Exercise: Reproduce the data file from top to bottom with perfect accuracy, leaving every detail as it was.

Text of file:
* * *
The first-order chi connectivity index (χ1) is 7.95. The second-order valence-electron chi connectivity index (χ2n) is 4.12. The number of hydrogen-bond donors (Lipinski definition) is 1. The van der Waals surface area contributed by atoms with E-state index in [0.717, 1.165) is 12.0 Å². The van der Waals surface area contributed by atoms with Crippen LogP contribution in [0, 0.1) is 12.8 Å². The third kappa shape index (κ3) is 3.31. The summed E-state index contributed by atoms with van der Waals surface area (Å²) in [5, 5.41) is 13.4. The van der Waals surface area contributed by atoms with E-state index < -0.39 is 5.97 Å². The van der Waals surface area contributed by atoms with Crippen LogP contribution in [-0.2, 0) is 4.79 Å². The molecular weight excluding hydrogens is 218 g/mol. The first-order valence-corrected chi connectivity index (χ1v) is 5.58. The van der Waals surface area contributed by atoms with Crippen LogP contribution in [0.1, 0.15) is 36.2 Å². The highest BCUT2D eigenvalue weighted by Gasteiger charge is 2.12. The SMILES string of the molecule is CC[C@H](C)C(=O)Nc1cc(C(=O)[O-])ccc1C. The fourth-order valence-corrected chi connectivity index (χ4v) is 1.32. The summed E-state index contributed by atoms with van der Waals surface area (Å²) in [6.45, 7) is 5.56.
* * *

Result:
The first-order chi connectivity index (χ1) is 7.95. The second-order valence-electron chi connectivity index (χ2n) is 4.12. The number of hydrogen-bond donors (Lipinski definition) is 1. The van der Waals surface area contributed by atoms with E-state index in [0.717, 1.165) is 12.0 Å². The van der Waals surface area contributed by atoms with Crippen LogP contribution in [0, 0.1) is 12.8 Å². The third kappa shape index (κ3) is 3.31. The summed E-state index contributed by atoms with van der Waals surface area (Å²) in [5, 5.41) is 13.4. The van der Waals surface area contributed by atoms with E-state index < -0.39 is 5.97 Å². The van der Waals surface area contributed by atoms with Crippen LogP contribution in [-0.2, 0) is 4.79 Å². The molecular weight excluding hydrogens is 218 g/mol. The first-order valence-corrected chi connectivity index (χ1v) is 5.58. The van der Waals surface area contributed by atoms with Crippen LogP contribution in [0.1, 0.15) is 36.2 Å². The highest BCUT2D eigenvalue weighted by Gasteiger charge is 2.12. The SMILES string of the molecule is CC[C@H](C)C(=O)Nc1cc(C(=O)[O-])ccc1C. The fourth-order valence-corrected chi connectivity index (χ4v) is 1.32. The summed E-state index contributed by atoms with van der Waals surface area (Å²) in [6.45, 7) is 5.56.